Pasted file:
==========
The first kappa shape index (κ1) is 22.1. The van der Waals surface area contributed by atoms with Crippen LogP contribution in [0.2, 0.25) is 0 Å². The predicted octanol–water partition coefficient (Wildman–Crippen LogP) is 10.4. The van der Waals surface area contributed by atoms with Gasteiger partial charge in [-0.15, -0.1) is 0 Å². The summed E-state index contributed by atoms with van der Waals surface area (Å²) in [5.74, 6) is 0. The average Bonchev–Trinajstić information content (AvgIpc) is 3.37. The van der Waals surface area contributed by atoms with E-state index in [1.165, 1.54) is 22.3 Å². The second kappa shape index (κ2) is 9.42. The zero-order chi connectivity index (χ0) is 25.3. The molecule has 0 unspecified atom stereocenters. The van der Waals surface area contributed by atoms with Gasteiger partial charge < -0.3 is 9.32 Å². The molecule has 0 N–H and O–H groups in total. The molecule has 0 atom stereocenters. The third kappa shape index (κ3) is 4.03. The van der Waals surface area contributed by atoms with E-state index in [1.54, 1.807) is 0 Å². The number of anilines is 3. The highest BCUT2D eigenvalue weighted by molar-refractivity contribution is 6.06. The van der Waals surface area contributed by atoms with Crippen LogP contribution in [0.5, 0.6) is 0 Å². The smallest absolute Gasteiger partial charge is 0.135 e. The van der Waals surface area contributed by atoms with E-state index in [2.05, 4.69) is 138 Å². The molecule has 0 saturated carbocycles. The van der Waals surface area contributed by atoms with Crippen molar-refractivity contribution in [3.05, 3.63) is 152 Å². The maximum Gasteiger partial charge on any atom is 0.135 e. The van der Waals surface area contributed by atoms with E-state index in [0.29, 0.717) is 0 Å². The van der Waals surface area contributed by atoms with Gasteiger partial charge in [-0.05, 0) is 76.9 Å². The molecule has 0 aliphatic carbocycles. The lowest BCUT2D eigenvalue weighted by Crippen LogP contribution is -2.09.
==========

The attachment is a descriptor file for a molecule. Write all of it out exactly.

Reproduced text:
The first kappa shape index (κ1) is 22.1. The van der Waals surface area contributed by atoms with Crippen LogP contribution in [0.2, 0.25) is 0 Å². The predicted octanol–water partition coefficient (Wildman–Crippen LogP) is 10.4. The van der Waals surface area contributed by atoms with Gasteiger partial charge in [-0.15, -0.1) is 0 Å². The summed E-state index contributed by atoms with van der Waals surface area (Å²) in [5.74, 6) is 0. The average Bonchev–Trinajstić information content (AvgIpc) is 3.37. The van der Waals surface area contributed by atoms with E-state index in [1.165, 1.54) is 22.3 Å². The second kappa shape index (κ2) is 9.42. The zero-order chi connectivity index (χ0) is 25.3. The molecule has 0 unspecified atom stereocenters. The van der Waals surface area contributed by atoms with Gasteiger partial charge < -0.3 is 9.32 Å². The molecule has 0 N–H and O–H groups in total. The molecule has 0 atom stereocenters. The third kappa shape index (κ3) is 4.03. The van der Waals surface area contributed by atoms with E-state index in [1.54, 1.807) is 0 Å². The number of anilines is 3. The highest BCUT2D eigenvalue weighted by molar-refractivity contribution is 6.06. The van der Waals surface area contributed by atoms with Crippen LogP contribution in [0.5, 0.6) is 0 Å². The smallest absolute Gasteiger partial charge is 0.135 e. The van der Waals surface area contributed by atoms with E-state index in [2.05, 4.69) is 138 Å². The molecule has 0 saturated carbocycles. The van der Waals surface area contributed by atoms with Crippen molar-refractivity contribution in [3.05, 3.63) is 152 Å². The maximum Gasteiger partial charge on any atom is 0.135 e. The van der Waals surface area contributed by atoms with E-state index in [0.29, 0.717) is 0 Å². The van der Waals surface area contributed by atoms with Gasteiger partial charge in [-0.05, 0) is 76.9 Å². The molecule has 0 aliphatic carbocycles. The lowest BCUT2D eigenvalue weighted by Crippen LogP contribution is -2.09.